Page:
Materials & Hallmarking
Unless otherwise stated, Tivon Fine Jewellery uses 18ct Gold and Platinum (950) in our jewellery.
Tivon Fine Jewellery gold jewellery is 18 carat. Simply put 18 out of 24 or 750 parts out of a 1000 are gold while 250 parts are alloy. Hence the hallmark for 18ct gold is 18k or 750. The gold remains strong and durable. Due to the alloys' properties jewellery is liable to tarnish. To ensure the jewellery looks at its best, we recommend using cleaning products. Please also refer to our care guide.
What is white gold?
Gold in its raw and refined form is yellow. The colour of gold can be made whiter with such elements as silver, nickel and palladium. The extent of the whitening will depend on the relative quantities of these elements. Palladium is the most effective whitener and is the one most often used by Tivon Fine Jewellery in its jewellery. A rhodium plating is then used in order to give a perfectly white colour.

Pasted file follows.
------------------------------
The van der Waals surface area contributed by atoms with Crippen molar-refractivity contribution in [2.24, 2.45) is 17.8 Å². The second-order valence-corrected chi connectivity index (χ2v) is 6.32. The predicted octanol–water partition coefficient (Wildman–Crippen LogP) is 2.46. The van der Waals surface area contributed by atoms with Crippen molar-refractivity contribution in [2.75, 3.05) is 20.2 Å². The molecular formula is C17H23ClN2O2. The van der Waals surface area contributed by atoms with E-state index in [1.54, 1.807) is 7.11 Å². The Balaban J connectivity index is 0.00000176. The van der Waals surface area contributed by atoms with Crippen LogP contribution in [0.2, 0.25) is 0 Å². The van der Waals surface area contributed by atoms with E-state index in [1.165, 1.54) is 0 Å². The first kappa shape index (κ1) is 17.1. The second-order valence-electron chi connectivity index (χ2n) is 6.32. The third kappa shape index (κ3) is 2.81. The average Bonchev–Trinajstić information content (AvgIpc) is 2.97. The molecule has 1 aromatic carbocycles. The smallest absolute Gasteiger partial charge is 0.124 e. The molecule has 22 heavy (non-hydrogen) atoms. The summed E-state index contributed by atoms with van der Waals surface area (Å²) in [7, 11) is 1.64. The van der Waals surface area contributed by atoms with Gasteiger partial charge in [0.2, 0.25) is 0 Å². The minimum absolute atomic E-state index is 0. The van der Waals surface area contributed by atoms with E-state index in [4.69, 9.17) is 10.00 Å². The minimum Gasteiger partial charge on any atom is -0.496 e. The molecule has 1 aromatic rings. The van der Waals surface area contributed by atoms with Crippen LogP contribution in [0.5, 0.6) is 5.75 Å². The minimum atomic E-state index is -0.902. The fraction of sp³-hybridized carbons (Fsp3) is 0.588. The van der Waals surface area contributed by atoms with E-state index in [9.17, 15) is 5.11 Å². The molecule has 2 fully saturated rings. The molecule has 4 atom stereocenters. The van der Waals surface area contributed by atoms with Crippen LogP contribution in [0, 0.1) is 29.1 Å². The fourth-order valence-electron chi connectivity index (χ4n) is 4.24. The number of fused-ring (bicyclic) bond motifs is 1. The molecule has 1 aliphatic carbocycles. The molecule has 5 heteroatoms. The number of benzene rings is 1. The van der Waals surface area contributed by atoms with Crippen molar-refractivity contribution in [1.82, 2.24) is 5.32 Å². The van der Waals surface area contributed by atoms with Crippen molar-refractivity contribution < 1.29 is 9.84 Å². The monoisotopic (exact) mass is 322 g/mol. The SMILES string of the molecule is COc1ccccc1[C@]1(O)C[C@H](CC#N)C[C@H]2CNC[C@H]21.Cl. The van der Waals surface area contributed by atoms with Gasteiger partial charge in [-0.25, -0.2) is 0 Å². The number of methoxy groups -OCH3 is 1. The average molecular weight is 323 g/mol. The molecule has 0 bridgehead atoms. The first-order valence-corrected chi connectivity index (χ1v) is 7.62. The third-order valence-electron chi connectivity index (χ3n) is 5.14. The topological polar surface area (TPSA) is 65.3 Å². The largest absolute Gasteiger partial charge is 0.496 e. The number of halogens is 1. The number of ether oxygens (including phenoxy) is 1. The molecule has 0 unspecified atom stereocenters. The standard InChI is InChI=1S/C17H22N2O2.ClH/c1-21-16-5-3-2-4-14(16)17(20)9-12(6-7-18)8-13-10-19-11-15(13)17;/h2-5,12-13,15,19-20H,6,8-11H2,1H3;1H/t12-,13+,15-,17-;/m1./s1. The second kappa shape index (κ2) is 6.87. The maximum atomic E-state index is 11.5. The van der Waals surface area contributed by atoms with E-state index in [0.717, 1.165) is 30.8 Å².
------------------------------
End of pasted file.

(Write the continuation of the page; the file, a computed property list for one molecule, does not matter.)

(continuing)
Various factors such as time, extent of wear, an individual's body chemical composition, may have the result of wearing away the rhodium plating thus resulting in the white gold being exposed. The white gold may appear to have a slightly yellowish tinge which is the alloy colour. What is required is a new rhodium plating to bring new life and vigour to your precious jewellery. This is a relatively inexpensive process and can be performed by any reputable fine jeweller but preferably one of our official dealers.
Please note that the wearing away of the rhodium plating does not in any way diminish the fineness of the gold i.e. if it is an 18ct gold ring, nothing will change this fact. This fact is confirmed by the testing of the item's fineness by the London Assay Office (see below) which provides the hallmark. While Tivon Fine Jewellery takes great care to ensure that all aspects of its jewellery adhere to the highest levels of quality and that all items purchased and delivered to its customers are delivered free of defects, the wearing away of the rhodium plating over time due to natural factors (listed above) is considered to be inevitable and does not constitute a defect, latent or otherwise.
For hundreds of years, Hallmarks have been used as a form of consumer protection in Great Britain. Compulsory hallmarks include the following:
A Sponsor's mark - who submitted the item for testing
A Standard mark - shows the standard fineness of the precious metal. As described above 750 is the standard mark for 18 carat gold
An Assay Office Mark which shows where the item was tested. The Assay office is an independent testing body which 'assays' i.e. checks for purity/fineness.